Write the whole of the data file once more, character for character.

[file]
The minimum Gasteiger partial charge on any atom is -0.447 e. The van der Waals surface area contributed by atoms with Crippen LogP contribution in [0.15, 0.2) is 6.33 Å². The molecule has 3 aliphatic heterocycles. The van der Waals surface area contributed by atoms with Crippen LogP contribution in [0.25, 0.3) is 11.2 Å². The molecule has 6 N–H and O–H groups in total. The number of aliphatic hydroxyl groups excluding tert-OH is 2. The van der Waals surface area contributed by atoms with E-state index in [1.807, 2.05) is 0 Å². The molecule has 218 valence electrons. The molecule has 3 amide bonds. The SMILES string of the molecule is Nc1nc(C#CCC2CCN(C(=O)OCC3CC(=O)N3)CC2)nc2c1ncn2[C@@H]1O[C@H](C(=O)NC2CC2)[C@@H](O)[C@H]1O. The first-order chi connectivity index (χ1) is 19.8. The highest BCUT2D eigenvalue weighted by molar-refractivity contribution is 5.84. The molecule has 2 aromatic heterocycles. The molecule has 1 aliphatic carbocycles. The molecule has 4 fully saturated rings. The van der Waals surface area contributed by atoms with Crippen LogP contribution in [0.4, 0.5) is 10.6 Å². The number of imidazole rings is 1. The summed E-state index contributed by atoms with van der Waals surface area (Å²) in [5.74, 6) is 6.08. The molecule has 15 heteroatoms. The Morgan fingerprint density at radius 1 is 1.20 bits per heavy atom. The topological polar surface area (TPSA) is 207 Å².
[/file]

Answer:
The minimum Gasteiger partial charge on any atom is -0.447 e. The van der Waals surface area contributed by atoms with Crippen LogP contribution in [0.15, 0.2) is 6.33 Å². The molecule has 3 aliphatic heterocycles. The van der Waals surface area contributed by atoms with Crippen LogP contribution in [0.25, 0.3) is 11.2 Å². The molecule has 6 N–H and O–H groups in total. The number of aliphatic hydroxyl groups excluding tert-OH is 2. The van der Waals surface area contributed by atoms with E-state index in [1.807, 2.05) is 0 Å². The molecule has 218 valence electrons. The molecule has 3 amide bonds. The SMILES string of the molecule is Nc1nc(C#CCC2CCN(C(=O)OCC3CC(=O)N3)CC2)nc2c1ncn2[C@@H]1O[C@H](C(=O)NC2CC2)[C@@H](O)[C@H]1O. The first-order chi connectivity index (χ1) is 19.8. The highest BCUT2D eigenvalue weighted by molar-refractivity contribution is 5.84. The molecule has 2 aromatic heterocycles. The molecule has 1 aliphatic carbocycles. The molecule has 4 fully saturated rings. The van der Waals surface area contributed by atoms with Crippen LogP contribution in [0.4, 0.5) is 10.6 Å². The number of imidazole rings is 1. The summed E-state index contributed by atoms with van der Waals surface area (Å²) in [5.74, 6) is 6.08. The molecule has 15 heteroatoms. The Morgan fingerprint density at radius 1 is 1.20 bits per heavy atom. The topological polar surface area (TPSA) is 207 Å².